Sawchuk v. City Univ. Constr. Fund, Index No. 155304/2016, 01/13/2017 (Ramos, J.)

Motion to Dismiss; Statute of Limitations; Doctrine of Laches; State Finance Law §123-b

By: Paulina Zaferiou | Staff Writer

Defendant, City University Construction Fund (“CUCF”), solicited proposal requests for a public works contract. CUCF awarded a public works contract to Hill International, Inc., which the parties entered into in 2011. In 2016, Plaintiff, a citizen taxpayer, commenced this action, seeking a declaration that the public works contract was illegal, null, and void under General Municipal Law §101 and §103. In response, Defendant moved to dismiss Plaintiff’s action.

Defendant made four arguments in support of their motion. First, Defendant argued that Plaintiff did not commence the action within the one-year time limit. Second, Defendant argued Plaintiff’s action was untimely under the six-year “residuary” clause pursuant to CPLR § 213(1), meaning even if the statute of limitations were six years, it was still not brought within that time. Third, Defendant argued Plaintiff’s action is barred by the doctrine of laches, in that voiding the contract would cause disorder and disruption, forcing CUCF to appoint a new manager or a new management service even though the project was mostly complete. Fourth, Defendant argued Plaintiff did not have standing to bring the action because under State Finance Law § 123-b, CUCF is not an officer or employee of the state. Defendant asserted that since CUCF is a public benefit corporation it is considered to be independent and autonomous and a citizen taxpayer cannot bring an action against it.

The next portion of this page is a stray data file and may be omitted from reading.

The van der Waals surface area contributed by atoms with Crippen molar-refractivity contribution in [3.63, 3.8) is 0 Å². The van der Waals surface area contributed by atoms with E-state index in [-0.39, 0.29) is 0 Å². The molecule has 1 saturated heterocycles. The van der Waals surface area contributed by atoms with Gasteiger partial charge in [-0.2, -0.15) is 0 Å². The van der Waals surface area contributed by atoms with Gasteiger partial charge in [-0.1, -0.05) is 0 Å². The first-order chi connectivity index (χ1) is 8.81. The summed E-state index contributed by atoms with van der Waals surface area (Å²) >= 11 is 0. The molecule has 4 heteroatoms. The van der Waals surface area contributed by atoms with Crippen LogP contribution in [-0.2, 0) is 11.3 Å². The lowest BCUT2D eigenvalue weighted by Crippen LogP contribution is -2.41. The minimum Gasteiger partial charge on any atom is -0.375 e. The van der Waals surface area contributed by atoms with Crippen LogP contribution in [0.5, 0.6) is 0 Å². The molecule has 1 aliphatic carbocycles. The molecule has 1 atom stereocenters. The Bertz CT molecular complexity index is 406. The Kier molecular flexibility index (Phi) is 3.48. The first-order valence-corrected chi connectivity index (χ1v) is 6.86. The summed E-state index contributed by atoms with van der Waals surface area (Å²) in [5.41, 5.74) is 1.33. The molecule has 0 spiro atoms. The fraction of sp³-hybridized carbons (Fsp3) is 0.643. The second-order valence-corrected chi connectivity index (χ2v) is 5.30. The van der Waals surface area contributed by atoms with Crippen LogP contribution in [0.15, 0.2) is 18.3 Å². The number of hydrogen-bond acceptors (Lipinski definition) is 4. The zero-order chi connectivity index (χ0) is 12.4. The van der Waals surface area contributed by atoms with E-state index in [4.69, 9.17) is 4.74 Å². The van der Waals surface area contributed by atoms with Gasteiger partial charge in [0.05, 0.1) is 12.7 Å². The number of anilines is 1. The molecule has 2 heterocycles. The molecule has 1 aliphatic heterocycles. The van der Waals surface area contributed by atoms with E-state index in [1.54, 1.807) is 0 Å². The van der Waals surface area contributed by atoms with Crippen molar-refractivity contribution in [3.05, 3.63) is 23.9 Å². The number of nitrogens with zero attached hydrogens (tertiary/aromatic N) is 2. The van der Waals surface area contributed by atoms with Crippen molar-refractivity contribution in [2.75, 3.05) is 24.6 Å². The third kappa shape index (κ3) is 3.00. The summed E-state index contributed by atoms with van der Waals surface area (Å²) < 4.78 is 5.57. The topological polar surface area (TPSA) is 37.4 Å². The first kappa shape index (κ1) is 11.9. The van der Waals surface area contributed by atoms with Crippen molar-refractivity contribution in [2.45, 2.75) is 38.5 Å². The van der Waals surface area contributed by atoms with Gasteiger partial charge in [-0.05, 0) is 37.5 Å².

In opposition, Plaintiff argued the applicability of the one-year statute of limitations depended on if he was seeking a forfeiture of money, which he was not in this case. Plaintiff further argued that CUCF’s acceptance of funding from the state is sufficient to consider it a state actor, thereby giving him standing to bring this action. In response to the laches argument, Plaintiff referenced a case where the delay in action did not harm the Defendant.

Generally, on a motion to dismiss, the defendant has the initial burden of establishing prima facie that the statute of limitations has run out. Moreover, under State Finance Law § 123-b, a citizen taxpayer action must be commenced within one year after the contract was entered into.

The Court determined that Plaintiff did not present sufficient evidence to show a justification in his delay in bringing the current action. The Court held that CUCF was not an “officer or employee of the state” under State Finance Law § 123-b, reasoning that it would be poor public policy to classify CUCF as an officer of the state. Courts have occasionally allowed citizens to have standing where there is an “impenetrable barrier” to reaching judicial scrutiny of executive or legislative actions. In this case, the Court felt that there was no such barrier to judicial review. In regards to the laches argument, the Court reasoned that a clear display of harm and prejudice if the public works contract was invalidated after six years was shown.

The Court held that Plaintiff’s arguments were unpersuasive and granted the Defendant’s motions to dismiss.

Sawchuk v. City Univ. Constr. Fund, Index No. 155304/2016, 01/13/2017 (Ramos, J.)

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